A controversial countywide tax on sugary drinks, which was supposed to take effect July 1, was delayed June 30 after a Cook County Circuit Court judge imposed a temporary restraining order. 

The request for the temporary restraining order was filed June 27 by a group of Chicago area grocers, including Tony’s Finer Foods, which has a location in North Riverside. The circuit court’s ruling came just one day before the tax was to be implemented. There is now a preliminary hearing on the issue scheduled for July 12.

The Illinois Retail Merchant Association, along with a group of about half a dozen local grocers, filed suit arguing the 1 cent-per-ounce tax was vague and violated the Illinois Constitution.  

In a June 30 statement following the ruling, Cook County Board President Toni Preckwinkle said she was “disappointed” by the decision and added the county will appeal and look for other ways to make up the lost revenue. 

“Revenue from the tax is critical,” Preckwinkle said. “As the litigation proceeds, we will continue to aggressively defend our ordinance.”

But Rob Karr, president of the Illinois Retail Merchants Association lauded the judge’s decision to halt the implementation of the tax.

“We appreciate the court’s decision to hit the pause button on this matter,” Karr said in a June 30 press release. “To implement this tax correctly by the July 1deadline is inconceivable with rules and regulations that are so poorly defined, vague and continually changing.”

When reached by phone June 30, Mike Nutley of Ed’s Way Food Mart in Forest Park, said he hopes the tax will never be implemented.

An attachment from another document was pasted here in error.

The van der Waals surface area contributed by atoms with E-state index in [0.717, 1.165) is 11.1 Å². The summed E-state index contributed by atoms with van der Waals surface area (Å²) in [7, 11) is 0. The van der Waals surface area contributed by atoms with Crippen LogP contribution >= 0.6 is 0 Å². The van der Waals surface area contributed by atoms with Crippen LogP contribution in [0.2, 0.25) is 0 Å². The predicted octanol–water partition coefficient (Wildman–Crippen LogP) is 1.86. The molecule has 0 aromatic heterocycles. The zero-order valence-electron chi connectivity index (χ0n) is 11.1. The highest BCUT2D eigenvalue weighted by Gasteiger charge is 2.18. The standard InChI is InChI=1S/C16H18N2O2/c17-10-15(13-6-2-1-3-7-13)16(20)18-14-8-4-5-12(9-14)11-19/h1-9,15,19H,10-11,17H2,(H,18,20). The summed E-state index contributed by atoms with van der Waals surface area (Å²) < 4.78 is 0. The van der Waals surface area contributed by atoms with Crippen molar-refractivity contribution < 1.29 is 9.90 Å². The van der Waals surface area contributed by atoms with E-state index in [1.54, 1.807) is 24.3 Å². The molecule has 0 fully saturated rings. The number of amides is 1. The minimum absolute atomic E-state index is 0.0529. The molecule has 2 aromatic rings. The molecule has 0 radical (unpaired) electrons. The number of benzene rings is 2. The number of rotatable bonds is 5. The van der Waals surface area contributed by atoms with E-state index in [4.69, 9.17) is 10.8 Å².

“I hope they get rid of the whole thing. This thing is terrible,” Nutley said. “No matter which you slice it’s a bad tax. I’m hoping they’ll repeal the whole thing.”

The court’s decision is the latest development in the months-long run-up to the tax’s implementation since the Cook County Board of Commissioners passed the tax in November 2016. 

Cook County officials said the tax would raise tens of millions of dollars in its first year and help improve public health. Grocers, however, have said it will hurt sales and have said the tax with cause logistical challenges and cumbersome bookkeeping. 

Since the ordinance was passed, county officials have issued at least four clarifications, including tweaks to the tax’s effect on the Supplemental Nutrition Assistance Program (SNAP) and in-store shelf advertising. 

The suit’s other plaintiffs include, among others, Berkot’s Super Foods, Tony’s Finer Foods, Valli Produce and La Chiquita Supermarket. 

The IRMA represents about 20,000 member stores in Illinois.